How to Live Wisely
Imagine you are Dean for a Day. What is one actionable change you would implement to enhance the college experience on campus?
I have asked students this question for years. The answers can be eye-opening. A few years ago, the responses began to move away from “tweak the history course” or “change the ways labs are structured.” A different commentary, about learning to live wisely, has emerged.
What does it mean to live a good life? What about a productive life? How about a happy life? How might I think about these ideas if the answers conflict with one another? And how do I use my time here at college to build on the answers to these tough questions?
A number of campuses have recently started to offer an opportunity for students to grapple with these questions. On my campus, Harvard, a small group of faculty members and deans created a noncredit seminar called “Reflecting on Your Life.” The format is simple: three 90-minute discussion sessions for groups of 12 first-year students, led by faculty members, advisers or deans. Well over 100 students participate each year.
最近，一些学校开始为学生提供机会来解决这些问题。在我的学校哈佛大学里，一小群教师和院长创建了一个不计入学分的研讨会，名为“反思你的生活”(Reflecting on Your Life)。它的形式很简单：以12名一年级学生为一组，由教师、顾问或院长带领，进行三次90分钟的讨论会。每年有超过100名学生参加。
Here are five exercises that students find particularly engaging. Each is designed to help freshmen identify their goals and reflect systematically about various aspects of their personal lives, and to connect what they discover to what they actually do at college.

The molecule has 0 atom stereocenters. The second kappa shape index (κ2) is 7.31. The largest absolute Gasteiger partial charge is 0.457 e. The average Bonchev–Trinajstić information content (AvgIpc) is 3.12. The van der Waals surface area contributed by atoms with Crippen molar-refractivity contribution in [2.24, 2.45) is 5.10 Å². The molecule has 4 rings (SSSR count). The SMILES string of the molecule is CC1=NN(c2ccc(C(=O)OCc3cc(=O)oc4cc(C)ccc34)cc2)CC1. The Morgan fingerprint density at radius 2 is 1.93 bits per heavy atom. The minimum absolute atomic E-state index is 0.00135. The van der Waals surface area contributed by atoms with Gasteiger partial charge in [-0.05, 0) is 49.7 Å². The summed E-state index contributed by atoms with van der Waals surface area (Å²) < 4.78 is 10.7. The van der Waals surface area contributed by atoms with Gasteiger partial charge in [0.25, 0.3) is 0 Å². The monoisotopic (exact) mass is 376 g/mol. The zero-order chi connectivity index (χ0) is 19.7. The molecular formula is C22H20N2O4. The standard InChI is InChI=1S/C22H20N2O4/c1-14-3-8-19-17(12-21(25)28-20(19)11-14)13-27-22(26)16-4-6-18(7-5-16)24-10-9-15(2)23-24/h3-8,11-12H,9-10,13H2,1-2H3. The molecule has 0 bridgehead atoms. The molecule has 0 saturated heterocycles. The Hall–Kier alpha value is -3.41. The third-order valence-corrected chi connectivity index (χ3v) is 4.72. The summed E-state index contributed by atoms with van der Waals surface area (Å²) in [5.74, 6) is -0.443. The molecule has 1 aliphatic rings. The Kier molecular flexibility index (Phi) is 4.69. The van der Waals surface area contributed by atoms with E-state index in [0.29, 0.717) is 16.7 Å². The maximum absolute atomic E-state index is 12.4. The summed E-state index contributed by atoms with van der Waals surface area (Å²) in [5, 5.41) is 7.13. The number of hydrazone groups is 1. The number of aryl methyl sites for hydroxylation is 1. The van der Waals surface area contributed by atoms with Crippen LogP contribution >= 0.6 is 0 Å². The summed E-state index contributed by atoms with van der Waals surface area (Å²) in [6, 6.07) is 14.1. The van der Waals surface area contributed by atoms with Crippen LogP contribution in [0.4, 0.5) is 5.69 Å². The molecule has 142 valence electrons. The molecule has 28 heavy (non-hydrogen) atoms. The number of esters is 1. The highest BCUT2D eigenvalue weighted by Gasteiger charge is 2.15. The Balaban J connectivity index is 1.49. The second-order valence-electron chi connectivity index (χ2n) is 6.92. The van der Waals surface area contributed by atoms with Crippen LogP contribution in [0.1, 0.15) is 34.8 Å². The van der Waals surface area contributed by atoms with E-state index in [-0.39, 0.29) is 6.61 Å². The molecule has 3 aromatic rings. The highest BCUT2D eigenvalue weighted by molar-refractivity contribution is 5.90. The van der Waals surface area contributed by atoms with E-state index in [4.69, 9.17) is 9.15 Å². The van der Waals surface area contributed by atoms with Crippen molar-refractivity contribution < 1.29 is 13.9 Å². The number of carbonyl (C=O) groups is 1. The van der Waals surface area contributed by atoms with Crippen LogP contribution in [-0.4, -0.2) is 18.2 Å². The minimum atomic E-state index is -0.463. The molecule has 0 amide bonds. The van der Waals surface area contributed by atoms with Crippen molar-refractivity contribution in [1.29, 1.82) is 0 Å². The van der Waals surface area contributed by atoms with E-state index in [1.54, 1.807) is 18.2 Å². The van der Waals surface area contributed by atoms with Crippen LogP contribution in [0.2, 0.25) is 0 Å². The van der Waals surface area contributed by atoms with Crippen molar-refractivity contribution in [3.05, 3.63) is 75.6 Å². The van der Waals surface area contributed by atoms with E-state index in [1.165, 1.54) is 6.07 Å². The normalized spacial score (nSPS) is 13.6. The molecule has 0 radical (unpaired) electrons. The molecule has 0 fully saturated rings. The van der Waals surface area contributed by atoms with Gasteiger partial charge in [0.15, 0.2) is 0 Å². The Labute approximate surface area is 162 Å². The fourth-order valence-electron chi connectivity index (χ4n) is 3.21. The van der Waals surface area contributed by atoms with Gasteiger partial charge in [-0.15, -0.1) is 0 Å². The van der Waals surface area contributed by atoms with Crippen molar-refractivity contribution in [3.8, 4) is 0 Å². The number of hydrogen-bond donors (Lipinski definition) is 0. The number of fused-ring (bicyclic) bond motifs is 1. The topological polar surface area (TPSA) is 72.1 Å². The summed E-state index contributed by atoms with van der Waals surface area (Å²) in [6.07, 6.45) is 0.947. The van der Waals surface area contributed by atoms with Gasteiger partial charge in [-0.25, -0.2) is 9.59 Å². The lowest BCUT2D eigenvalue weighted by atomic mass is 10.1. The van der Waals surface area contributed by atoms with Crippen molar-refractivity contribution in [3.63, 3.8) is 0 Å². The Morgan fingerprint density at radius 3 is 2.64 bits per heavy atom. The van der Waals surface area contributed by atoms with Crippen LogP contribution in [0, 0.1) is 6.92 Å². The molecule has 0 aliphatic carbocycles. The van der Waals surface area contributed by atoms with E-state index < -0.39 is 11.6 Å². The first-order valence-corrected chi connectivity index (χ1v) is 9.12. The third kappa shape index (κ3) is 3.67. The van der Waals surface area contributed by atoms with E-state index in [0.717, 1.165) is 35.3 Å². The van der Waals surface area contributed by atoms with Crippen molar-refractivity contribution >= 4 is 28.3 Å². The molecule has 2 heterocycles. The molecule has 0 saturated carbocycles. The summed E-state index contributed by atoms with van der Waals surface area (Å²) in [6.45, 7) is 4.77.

1. For the first exercise, we ask students to make a list of how they want to spend their time at college. What matters to you? This might be going to class, studying, spending time with close friends, perhaps volunteering in the off-campus community or reading books not on any course’s required reading list. Then students make a list of how they actually spent their time, on average, each day over the past week and match the two lists.
Finally, we pose the question: How well do your commitments actually match your goals?
A few students find a strong overlap between the lists. The majority don’t. They are stunned and dismayed to discover they are spending much of their precious time on activities they don’t value highly. The challenge is how to align your time commitments to reflect your personal convictions.
2. Deciding on a major can be amazingly difficult. One student in our group was having a hard time choosing between government and science. How was she spending her spare time? She described being active in the Institute of Politics, running the Model U.N. and writing regularly for The Political Review. The discussion leader noted that she hadn’t mentioned the word “lab” in her summary. “Labs?” replied the student, looking incredulous. “Why would I mention labs when talking about my spare time?” Half an hour after the session, the group leader got an email thanking him for posing the question.
2. 决定一项主修课程的困难程度可能令人惊讶。我们小组里的一个学生很难在政府课程和科学课程之间做出选择。她是怎么度过业余时间的？她描述了自己在政治学院的活跃表现，担任模拟联合国的负责人，定期在《政治评论》(The Political Review)上发表文章。讨论主持人指出，她在自己的总结里没有提到“实验室”这个词。“实验室？”这个学生显得一脸难以置信的样子。“谈论业余时间的时候为什么要提到实验室？”会后半小时，这位主持人收到她的电子邮件，感谢他提出这个问题。